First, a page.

The Value of History

I am at a stage in life where I am supposed to be retired. At the age of 86, people are surprised to learn that I regret my semi-retired status. Fortunately, I continue to be active in committee activities for the American Society for Nondestructive Testing (ASNT), the American Petroleum Institute (API) and other technical societies.


As an antidote to inactivity, I have started writing a book tracing my life’s activities up to the present. As the story progresses, I can see how my personal history interacts with the history of the world from my perspective.

History enriches our experience and understanding of our lives. It is important to learn to see the history that surrounds us everywhere. Since I was born in 1935, in Britain, I have powerful memories of World War II. The current situation in Ukraine mirrors the outbreak of that war. Bombing and the destruction of hospitals, schools, homes and government buildings evoke a haunting memory. It is essential that we do not forget the evils of Hitler’s Germany and recognise its resemblance to current events. It begs the question of whether history will always repeat itself.

Readers of my ‘Letter from America’ column can trace some of my personal history with its references to current events. The progression of technology, from 1960 until now, in non-destructive testing (NDT) is important knowledge for current practitioners. 
In my articles, I have attempted to correlate the technical development of the processes and equipment for accomplishment of NDT with the improvements in personal safety and personal protective equipment (PPE). Current practitioners can appreciate the activities of their predecessors under these difficult conditions and recognise the value of these improvements for the current conditions.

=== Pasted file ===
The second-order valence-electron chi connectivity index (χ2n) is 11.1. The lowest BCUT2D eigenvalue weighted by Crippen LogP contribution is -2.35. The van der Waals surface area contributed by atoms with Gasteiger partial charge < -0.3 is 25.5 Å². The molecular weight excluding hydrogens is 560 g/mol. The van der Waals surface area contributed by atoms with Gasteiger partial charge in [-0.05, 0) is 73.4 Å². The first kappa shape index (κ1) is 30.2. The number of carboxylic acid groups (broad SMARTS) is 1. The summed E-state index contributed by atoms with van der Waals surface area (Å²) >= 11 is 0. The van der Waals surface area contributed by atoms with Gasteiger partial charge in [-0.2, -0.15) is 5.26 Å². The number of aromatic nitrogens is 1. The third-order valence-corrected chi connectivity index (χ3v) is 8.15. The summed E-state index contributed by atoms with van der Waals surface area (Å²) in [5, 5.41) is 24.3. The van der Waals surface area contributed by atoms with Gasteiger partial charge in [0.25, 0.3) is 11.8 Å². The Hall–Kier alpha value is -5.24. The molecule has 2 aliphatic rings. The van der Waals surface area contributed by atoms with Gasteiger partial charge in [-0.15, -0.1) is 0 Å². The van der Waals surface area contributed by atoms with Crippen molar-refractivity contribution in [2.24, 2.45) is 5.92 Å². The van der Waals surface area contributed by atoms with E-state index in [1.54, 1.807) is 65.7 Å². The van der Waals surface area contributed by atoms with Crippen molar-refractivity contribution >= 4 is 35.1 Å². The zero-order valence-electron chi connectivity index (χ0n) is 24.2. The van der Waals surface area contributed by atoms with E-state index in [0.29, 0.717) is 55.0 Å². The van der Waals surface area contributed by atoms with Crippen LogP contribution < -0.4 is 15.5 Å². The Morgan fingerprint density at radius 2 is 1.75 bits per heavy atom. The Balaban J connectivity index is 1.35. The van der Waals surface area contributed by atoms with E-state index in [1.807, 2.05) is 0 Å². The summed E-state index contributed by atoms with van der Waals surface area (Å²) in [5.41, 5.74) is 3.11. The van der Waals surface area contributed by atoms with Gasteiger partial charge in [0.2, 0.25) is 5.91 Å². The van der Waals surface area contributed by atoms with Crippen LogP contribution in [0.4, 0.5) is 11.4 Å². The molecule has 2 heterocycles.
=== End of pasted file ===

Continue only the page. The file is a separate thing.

Improvements are incremental in nature, but as with all processes in the twentieth century, they have accelerated dramatically. Some of my recent articles have profiled improvements in personnel safety, miniaturisation of equipment, advances in electronic technology and new processes for the detection of damage mechanisms. Ultrasonic technology, undreamt of in my early introduction to NDT, is constantly being introduced and improved.

The study of history fosters a sense of wonder about the world, the kind of wonder that nurtures intellectual curiosity. It makes our world more interesting. In the world of engineering and NDT, it serves us well as citizens, participants in the workforce and as human beings.

I will continue to share the progression of technical advances in NDT, so that newcomers to the profession can see the pillars upon which the current technology stands.

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